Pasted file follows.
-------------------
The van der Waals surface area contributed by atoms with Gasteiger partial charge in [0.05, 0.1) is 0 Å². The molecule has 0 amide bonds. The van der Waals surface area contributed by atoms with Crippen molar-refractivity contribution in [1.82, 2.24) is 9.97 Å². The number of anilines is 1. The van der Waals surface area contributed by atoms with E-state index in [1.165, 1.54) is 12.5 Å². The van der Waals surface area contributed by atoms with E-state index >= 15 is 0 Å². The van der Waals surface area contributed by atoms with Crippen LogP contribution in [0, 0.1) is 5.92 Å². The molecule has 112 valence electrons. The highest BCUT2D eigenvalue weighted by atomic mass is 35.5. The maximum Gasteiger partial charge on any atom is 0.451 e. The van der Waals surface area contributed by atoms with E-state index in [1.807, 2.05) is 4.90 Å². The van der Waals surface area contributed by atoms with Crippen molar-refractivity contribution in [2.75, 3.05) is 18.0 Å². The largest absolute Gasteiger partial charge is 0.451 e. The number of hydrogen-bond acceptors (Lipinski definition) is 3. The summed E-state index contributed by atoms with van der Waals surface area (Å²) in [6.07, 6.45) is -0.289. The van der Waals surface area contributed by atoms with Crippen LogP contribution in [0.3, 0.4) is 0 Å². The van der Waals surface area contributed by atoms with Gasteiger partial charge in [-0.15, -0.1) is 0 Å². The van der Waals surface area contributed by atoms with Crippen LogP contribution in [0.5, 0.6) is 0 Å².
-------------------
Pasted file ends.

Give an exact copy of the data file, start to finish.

The van der Waals surface area contributed by atoms with Gasteiger partial charge in [0.05, 0.1) is 0 Å². The molecule has 0 amide bonds. The van der Waals surface area contributed by atoms with Crippen molar-refractivity contribution in [1.82, 2.24) is 9.97 Å². The number of anilines is 1. The van der Waals surface area contributed by atoms with E-state index in [1.165, 1.54) is 12.5 Å². The van der Waals surface area contributed by atoms with E-state index >= 15 is 0 Å². The van der Waals surface area contributed by atoms with Crippen LogP contribution in [0, 0.1) is 5.92 Å². The molecule has 112 valence electrons. The highest BCUT2D eigenvalue weighted by atomic mass is 35.5. The maximum Gasteiger partial charge on any atom is 0.451 e. The van der Waals surface area contributed by atoms with E-state index in [1.807, 2.05) is 4.90 Å². The van der Waals surface area contributed by atoms with Crippen molar-refractivity contribution in [2.75, 3.05) is 18.0 Å². The largest absolute Gasteiger partial charge is 0.451 e. The number of hydrogen-bond acceptors (Lipinski definition) is 3. The summed E-state index contributed by atoms with van der Waals surface area (Å²) in [6.07, 6.45) is -0.289. The van der Waals surface area contributed by atoms with Crippen LogP contribution in [0.3, 0.4) is 0 Å². The van der Waals surface area contributed by atoms with Gasteiger partial charge in [-0.15, -0.1) is 0 Å². The van der Waals surface area contributed by atoms with Crippen LogP contribution in [0.5, 0.6) is 0 Å².